[I]f an Eighth Amendment plaintiff presents evidence showing that a substantial risk of inmate attacks was longstanding, pervasive, well-documented, or expressly noted by prison officials in the past, ' and the circumstances suggest that the defendant-official being sued had been exposed to information concerning the risk and thus must have known' about it, then such evidence could be sufficient to permit a trier of fact to find that the defendant-official had actual knowledge of the risk.

Farmer, 511 U.S. at 842-43 (citations omitted).

Here, Defendants assert that "Plaintiff can never show that the Defendants were deliberately indifferent to his safety, " because there was constant video surveillance in the yard; the blind spots obstructed from the view of the cameras were "tiny;" the concrete yards were under constant visual observation by staff; and the small number of reported assaults in the concrete yards during the years 2012 and 2013 prove the absence of a longstanding, pervasive, well-documented history of assaults to which Defendants were deliberately indifferent. (ECF No. 28, Defendants' Brief, at pp. 5-7).

In support of these assertions, Defendants have submitted the Declaration of Paul Ennis, Major of Unit Management at SCI-Forest, who declares that (1) the RHU concrete yards are constantly monitored by hub surveillance cameras, which cover all areas of each yard, with the exception of "very thin strips, " approximately 1-1½ feet out from the left and right walls of each yard; (2) the concrete yards are under visual surveillance by the hub officer, who has a 360 degree view of the yards; "Rover" officers, who continually walk outside the fence of the four concrete yards; and housing unit staff and officers, who enter and move through the concrete yards on an unscheduled, random basis; and (3) the number of assaults in either the concrete or main yards are few in comparison to those that occur inside the facility. [ECF No. 30-1 at pp. 2-4].

In addition, Defendants have submitted, inter alia, Defendants' response to Plaintiff's fourth request for production of documents, which indicates that no extraordinary occurrence reports for inmate on inmate assaults from May 15, 2012 through May 15, 2013, were generated for the D-Unit concrete yard, where Plaintiff's incident occurred [ECF No. 30-1 at p. 45]; and SCI-Forest guilty misconduct assault and fight reports for 2012 and 2013, which indicate that, out of the 228 inmate-on-inmate fights of which SCI-Forest inmates were found guilty in those two years combined, only 34 occurred in the yards [ECF No. 30-1 at pp. 107-108].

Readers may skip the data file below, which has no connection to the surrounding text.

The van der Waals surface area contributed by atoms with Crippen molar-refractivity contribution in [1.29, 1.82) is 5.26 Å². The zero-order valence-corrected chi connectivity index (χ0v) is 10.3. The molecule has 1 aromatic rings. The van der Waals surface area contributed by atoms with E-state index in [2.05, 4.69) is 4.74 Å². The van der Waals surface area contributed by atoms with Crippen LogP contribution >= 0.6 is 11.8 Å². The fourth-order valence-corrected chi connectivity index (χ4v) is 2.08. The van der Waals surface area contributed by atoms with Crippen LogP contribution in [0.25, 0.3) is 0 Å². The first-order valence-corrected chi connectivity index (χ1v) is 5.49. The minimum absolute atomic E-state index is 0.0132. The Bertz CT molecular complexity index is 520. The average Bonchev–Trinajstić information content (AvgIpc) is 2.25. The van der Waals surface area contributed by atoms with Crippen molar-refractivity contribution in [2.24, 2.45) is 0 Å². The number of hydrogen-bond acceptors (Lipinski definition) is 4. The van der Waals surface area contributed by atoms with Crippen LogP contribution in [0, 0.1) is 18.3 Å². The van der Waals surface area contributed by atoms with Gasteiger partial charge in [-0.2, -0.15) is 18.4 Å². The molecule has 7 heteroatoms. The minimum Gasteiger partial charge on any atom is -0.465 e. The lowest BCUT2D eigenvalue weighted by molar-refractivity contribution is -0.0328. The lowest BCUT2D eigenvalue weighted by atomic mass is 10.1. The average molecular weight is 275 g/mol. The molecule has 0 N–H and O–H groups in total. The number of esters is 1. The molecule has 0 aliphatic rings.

In response, Plaintiff has submitted, inter alia : (1) the declaration of Chad Schultz, an inmate at SCI-Forest, who declares that he measured the blind spots, using the heel-to-toe method, and determined that the blind spot areas in the concrete yards, range from one to twelve feet along each wall as one moves away from the hub's center [ECF No. 31-1]; (2) Plaintiff's declaration declaring that he attended the concrete yards on a daily basis from the early part of 2010 to May 15, 2013, and rarely observed the "Rover" officer continuously walking outside of the fence of the concrete yards during recreation [ECF No. 31-3]; (3) Defendants' responses to Plaintiff's third request for admissions, in which Defendants admit that neither SCI-Forest staff nor SCI-Forest security surveillance cameras observed Plaintiff's alleged assault in the D-Unit concrete yard on May 15, 2013 [ECF No. 31-4]; (4) a copy of an Inmate's Request to Staff Member that he sent to Defendant Burns on October 9, 2012, in which he advised the superintendent of the presence of the "architectural blind spots" in the concrete yards. This request was then copied by Defendant Burns to Defendants Repko and Tice [ECF No. 31-7]; and (5) the declaration of Idris Enlow, an SCI-Forest inmate who declares that, during the years 2012 and 2013, he personally witnessed at least six incidents of inmate-on-inmate assaults that went undetected by staff because they occurred in the "blind spot" areas [ECF No. 31-8].

The evidence submitted by Plaintiff thus indicates, at the very least, that Defendants knew of the existence of "architectural blind spots" in the RHU concrete yards, and establishes that assaults occurred in these blind spots that were not detected by surveillance cameras or staff. Although Defendants understandably emphasize that the incidence of reported attacks in the concrete yards pales in comparison to the number of attacks that occur within the facility, such statistics are by no means conclusive because they track only those assaults that are either observed or reported. Moreover, there is enough evidence of record to raise a genuine issue of fact as to whether the risk of undetected assaults due to the blind spots in the concrete yards was so obvious that Defendants should have taken more affirmative action to obviate the risk, regardless of statistical evidence to the contrary. For this reason, Defendants' summary judgment motion will be denied.

An appropriate Order follows.


AND NOW, this 27th day of March, 2015,

IT IS HEREBY ORDERED that Defendants' motion for summary judgment [ECF No. 27] is DENIED.